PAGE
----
The Discovery of Radium

Portrait of Marie Curie and Pierre Curie

Marie Curie’s miracle cure

One of the central paradoxes of scientific research and technological development is that while every new discovery brings previously unknown possibilities to light, these discoveries can also have negative effects that may not be readily apparent. For example, certain medicines may provide exciting new treatment options, but it’s only later that their side effects come to light. One of the most glaring examples of this was the thalidomide scandal in the late 1950s, when thousands of women took this drug to combat morning sickness during pregnancy, and it was later found to cause birth defects. Similarly, in the 19th century, opium was thought of as a cure-all before its highly addictive nature was fully understood.

Along the same lines, Marie Sklodowska Curie’s discovery of the element radium in 1898 at first seemed to lead the way to a variety of novel medical treatments, but as the properties of radioactive materials became better known, radium’s health benefits came to seem more limited. Once added to everything from toothpaste to face cream, radium’s reputation went from cutting edge to dangerous within a few short decades.

The Element of Surprise

Marie Curie’s eventual discovery of radium was first set into motion by the research of French physicist Henri Becquerel, who noticed that materials containing uranium produced rays that fogged photographic plates. Looking into this phenomenon further, Marie Curie found that not only uranium, but also the element thorium, caused these effects regardless of their physical state (for example, dry or wet, crushed or solid), and from this deduced that the rays were part of the elements’ atomic makeup. She coined the word “radioactivity” to describe this property of these two elements, and along with other scientists of the time, opened the way to a new understanding that the atom was not the smallest unit of matter, but that even smaller particles (notably electrons) existed within it.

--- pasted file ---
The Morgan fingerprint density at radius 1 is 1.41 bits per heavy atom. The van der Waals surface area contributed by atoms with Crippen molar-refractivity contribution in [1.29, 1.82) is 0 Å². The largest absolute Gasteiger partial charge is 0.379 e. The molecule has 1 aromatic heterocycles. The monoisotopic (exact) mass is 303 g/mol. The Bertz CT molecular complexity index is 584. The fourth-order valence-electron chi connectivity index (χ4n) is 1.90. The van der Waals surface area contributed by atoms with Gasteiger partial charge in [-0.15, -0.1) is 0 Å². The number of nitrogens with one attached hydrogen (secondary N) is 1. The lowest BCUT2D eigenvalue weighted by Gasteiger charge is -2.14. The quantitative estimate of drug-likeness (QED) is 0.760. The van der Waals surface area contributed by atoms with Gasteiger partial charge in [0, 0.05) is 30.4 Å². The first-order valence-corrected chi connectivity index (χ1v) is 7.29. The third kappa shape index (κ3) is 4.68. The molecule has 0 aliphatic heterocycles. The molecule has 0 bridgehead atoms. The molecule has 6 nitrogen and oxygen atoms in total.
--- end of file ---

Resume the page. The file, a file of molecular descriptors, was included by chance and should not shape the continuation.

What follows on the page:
Building on this information, and on her observation that two uranium-containing compounds, pitchblende and chalcolite, produced much more radiation than uranium alone, Marie Curie speculated that there were other, as yet unknown, elements in these compounds. After extensive experimentation, aided by her husband Pierre Curie, Marie Curie was able to identify two new elements in pitchblende, which she called polonium (after her native Poland), and radium (after the Latin word for “ray”). Although the process of isolating radium involved processing a ton of pitchblende in order to obtain just a fraction of a gram of radium, even with similar levels of effort, the Curies found that it was impossible to isolate polonium. Later on, when the principle of radioactive decay was developed, scientists realized that the short half-life of polonium—138 days—was the reason for this problem.

Radium Reign

With the help of industrial partners who could produce radium much more quickly in their processing facilities than it was possible to do in the lab, the Curies began to develop new uses for this marvelous material. However, the Curies never became rich because of their discovery, but as a service to the scientific community and the rest of the world, freely shared their method of obtaining radium. One of the first uses of radium was as an anti-cancer treatment, owing to its observed ability to damage tissue. The resulting treatment, known as Curietherapy in France, and radiumtherapy elsewhere, is still used in some instances to treat cancer today.